Well Being

7 Questions for a Colon Therapist Named Sharon Stone

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No, not THAT Sharon Stone. THIS Sharon Stone is a colon therapist and former massage therapist who attended the Swedish Institute of Massage and Allied Health Sciences. As a colon therapist, she's certified though the Wood Hygienic Institute in Florida. She's also the former director of the Bowel Detox Program for Majid Ali, M.D. in both New York and New Jersey. (She also happens to be my colon therapist, and she rules.) Sharon currently practices colon therapy in New York City, and can be reached at 201-888-1403.

We have a general idea, but what exactly is colon therapy?

The most simple answer is that colon therapy is a gentle cleansing or wash of the colon using filtered water.

But isn’t our colon designed to keep clean all by itself?

Our bodies are designed to keep themselves healthy, but they don't always do that. Why do many people report eating three meals a day, yet have only one bowel movement or less each day? Or they make several trips to the loo, but feel like they haven't emptied, and have what we call “incomplete elimination”? Either of these situations may indicate that they need a little help to help the colon to work better.

Will a colonic help me lose weight?

Listen, if the extra fat cells on my thighs would somehow magically leave my body though a colonic, I'd get one every day myself! But seriously, by cleansing the colon of excess contents, people often see a flatter tummy. And excess contents do have weight, so you may see the scale drop two to five pounds after a colonic. Clients also have often reported a decreased craving for sweets and carbs, which in turn makes it a lot easier to eat healthfully.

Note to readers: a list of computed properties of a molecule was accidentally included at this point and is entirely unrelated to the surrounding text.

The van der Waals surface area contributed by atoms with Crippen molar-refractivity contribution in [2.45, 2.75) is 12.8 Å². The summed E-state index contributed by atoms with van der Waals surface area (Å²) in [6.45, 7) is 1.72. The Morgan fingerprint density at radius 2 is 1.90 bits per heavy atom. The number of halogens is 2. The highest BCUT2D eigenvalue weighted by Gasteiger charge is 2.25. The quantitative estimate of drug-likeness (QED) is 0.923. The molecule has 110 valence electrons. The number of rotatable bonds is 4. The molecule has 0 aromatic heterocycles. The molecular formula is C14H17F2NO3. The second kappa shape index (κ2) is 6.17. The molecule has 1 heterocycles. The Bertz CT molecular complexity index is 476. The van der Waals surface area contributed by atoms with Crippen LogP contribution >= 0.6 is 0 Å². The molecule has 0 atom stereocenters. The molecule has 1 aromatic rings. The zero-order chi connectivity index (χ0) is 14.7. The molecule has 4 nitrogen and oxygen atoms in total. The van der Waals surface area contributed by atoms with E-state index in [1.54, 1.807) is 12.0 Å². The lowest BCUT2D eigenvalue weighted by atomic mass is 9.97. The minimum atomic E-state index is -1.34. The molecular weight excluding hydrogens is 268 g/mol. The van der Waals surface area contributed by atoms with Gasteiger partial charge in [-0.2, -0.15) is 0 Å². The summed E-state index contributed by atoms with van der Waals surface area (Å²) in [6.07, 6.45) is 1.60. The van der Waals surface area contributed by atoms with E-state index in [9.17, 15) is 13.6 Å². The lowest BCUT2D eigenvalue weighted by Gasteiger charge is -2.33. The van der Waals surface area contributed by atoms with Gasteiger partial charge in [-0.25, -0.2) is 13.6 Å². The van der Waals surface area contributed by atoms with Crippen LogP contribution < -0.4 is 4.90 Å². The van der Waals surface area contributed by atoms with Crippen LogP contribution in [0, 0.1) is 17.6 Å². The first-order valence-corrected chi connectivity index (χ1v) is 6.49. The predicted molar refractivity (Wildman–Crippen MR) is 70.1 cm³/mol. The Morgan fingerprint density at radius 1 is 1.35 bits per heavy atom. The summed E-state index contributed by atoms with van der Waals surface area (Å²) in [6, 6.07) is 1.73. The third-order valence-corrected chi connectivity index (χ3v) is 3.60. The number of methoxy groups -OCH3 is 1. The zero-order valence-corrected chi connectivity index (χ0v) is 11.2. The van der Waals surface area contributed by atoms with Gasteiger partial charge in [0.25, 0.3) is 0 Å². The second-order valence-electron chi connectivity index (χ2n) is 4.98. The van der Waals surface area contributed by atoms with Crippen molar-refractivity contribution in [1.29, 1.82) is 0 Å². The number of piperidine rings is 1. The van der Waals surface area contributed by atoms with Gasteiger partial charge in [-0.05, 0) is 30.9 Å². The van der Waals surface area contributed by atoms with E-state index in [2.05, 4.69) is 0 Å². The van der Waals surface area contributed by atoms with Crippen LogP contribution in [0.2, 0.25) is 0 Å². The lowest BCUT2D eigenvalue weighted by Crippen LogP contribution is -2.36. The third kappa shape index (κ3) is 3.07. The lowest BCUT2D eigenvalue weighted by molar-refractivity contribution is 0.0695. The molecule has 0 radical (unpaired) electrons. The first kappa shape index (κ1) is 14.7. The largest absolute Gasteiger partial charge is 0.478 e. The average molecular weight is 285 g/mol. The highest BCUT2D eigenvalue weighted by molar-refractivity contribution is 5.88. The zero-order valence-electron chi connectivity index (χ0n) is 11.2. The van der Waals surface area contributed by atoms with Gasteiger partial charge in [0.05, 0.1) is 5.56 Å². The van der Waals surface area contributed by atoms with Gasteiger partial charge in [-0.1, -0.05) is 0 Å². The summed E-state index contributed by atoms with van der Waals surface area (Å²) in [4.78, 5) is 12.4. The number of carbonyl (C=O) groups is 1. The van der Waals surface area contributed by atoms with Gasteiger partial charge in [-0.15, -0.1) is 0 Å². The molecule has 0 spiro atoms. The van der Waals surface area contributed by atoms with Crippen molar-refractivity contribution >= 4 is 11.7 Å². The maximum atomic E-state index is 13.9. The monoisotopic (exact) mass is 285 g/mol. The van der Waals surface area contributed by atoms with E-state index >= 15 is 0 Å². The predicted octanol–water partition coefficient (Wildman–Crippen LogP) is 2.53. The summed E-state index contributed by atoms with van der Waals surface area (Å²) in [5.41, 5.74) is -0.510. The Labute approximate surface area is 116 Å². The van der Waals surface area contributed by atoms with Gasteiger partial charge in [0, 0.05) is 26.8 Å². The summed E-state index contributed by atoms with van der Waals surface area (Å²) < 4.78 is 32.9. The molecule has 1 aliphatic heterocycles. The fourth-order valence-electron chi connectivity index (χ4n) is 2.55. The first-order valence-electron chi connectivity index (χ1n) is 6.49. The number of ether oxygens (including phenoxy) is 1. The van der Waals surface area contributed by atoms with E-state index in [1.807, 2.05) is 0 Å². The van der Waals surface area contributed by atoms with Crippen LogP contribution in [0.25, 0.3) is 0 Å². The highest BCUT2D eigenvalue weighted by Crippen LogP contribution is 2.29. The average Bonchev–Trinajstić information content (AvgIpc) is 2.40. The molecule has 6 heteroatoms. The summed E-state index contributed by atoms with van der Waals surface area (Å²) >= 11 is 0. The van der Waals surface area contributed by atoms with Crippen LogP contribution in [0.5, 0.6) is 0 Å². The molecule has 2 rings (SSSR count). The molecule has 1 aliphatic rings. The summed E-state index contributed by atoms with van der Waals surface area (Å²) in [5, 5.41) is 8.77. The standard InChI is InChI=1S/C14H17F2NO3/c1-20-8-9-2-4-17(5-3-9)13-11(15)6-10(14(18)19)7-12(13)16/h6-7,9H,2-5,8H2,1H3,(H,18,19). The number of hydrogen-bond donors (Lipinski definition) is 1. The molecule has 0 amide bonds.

Could I get a colonic every day if I wanted?

That brings up questions such as: Why would you want to? And for how long a time period? Look, you can do anything you want, and I'll bet you could find someone who would give you a colonic every day, and happily take your money, too. But I tend to be fairly conservative, so that person wouldn't be me. A client would have to present some pretty compelling evidence as to why we'd be doing so many colonics. I'm not just interested in a client's short-term benefits – I'm also concerned with their long-term health gains.

Why the hell does anyone become a colon therapist? (Sorry…that sounded harsh.)

For the glamour. No, seriously, it has helped my health a great deal, and I wanted others to experience the same benefits.

How do colon therapists train? Are they licensed or regulated?

I attended a colonic school in Florida (Wood Hygienic Institute) more than 15 years ago, and I've worked under the direct supervision of a nurse and a medical doctor. But colon therapists aren't yet licensed or regulated by the government.

Whose colons do you clean? (We don’t need names, just general professions, personality traits, and phone numbers. Kidding about that last part.)

I see everyone (men and women) from lawyers, politicians, businessmen, bodyguards, and Wall Street-types to actors, models, musicians, students, and moms – all of whom rely on my absolute discretion. Typically, my clients are concerned with maintaining and improving overall health, or may be recovering from a health challenge.

photo: Thinkstock

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